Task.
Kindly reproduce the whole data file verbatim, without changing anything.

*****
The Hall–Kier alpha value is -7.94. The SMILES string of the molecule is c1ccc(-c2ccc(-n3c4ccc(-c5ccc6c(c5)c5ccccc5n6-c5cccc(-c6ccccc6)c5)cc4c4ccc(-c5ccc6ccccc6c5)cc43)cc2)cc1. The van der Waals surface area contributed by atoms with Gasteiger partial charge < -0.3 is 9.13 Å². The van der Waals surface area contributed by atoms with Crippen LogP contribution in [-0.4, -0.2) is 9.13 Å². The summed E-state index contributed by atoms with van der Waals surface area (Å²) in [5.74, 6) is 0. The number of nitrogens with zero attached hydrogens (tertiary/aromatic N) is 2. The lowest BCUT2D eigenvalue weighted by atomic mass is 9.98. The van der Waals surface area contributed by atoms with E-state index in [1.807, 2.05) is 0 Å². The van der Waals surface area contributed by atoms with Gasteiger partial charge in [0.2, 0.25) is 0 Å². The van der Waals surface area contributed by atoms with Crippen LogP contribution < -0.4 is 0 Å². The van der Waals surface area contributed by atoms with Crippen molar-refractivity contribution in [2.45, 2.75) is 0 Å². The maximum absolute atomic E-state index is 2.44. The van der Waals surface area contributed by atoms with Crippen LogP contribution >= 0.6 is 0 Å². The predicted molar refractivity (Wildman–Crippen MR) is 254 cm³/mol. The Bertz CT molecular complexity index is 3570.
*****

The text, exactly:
The Hall–Kier alpha value is -7.94. The SMILES string of the molecule is c1ccc(-c2ccc(-n3c4ccc(-c5ccc6c(c5)c5ccccc5n6-c5cccc(-c6ccccc6)c5)cc4c4ccc(-c5ccc6ccccc6c5)cc43)cc2)cc1. The van der Waals surface area contributed by atoms with Gasteiger partial charge < -0.3 is 9.13 Å². The van der Waals surface area contributed by atoms with Crippen LogP contribution in [-0.4, -0.2) is 9.13 Å². The summed E-state index contributed by atoms with van der Waals surface area (Å²) in [5.74, 6) is 0. The number of nitrogens with zero attached hydrogens (tertiary/aromatic N) is 2. The lowest BCUT2D eigenvalue weighted by atomic mass is 9.98. The van der Waals surface area contributed by atoms with E-state index in [1.807, 2.05) is 0 Å². The van der Waals surface area contributed by atoms with Gasteiger partial charge in [0.2, 0.25) is 0 Å². The van der Waals surface area contributed by atoms with Crippen LogP contribution < -0.4 is 0 Å². The van der Waals surface area contributed by atoms with Crippen molar-refractivity contribution in [2.45, 2.75) is 0 Å². The maximum absolute atomic E-state index is 2.44. The van der Waals surface area contributed by atoms with Crippen LogP contribution >= 0.6 is 0 Å². The predicted molar refractivity (Wildman–Crippen MR) is 254 cm³/mol. The Bertz CT molecular complexity index is 3570.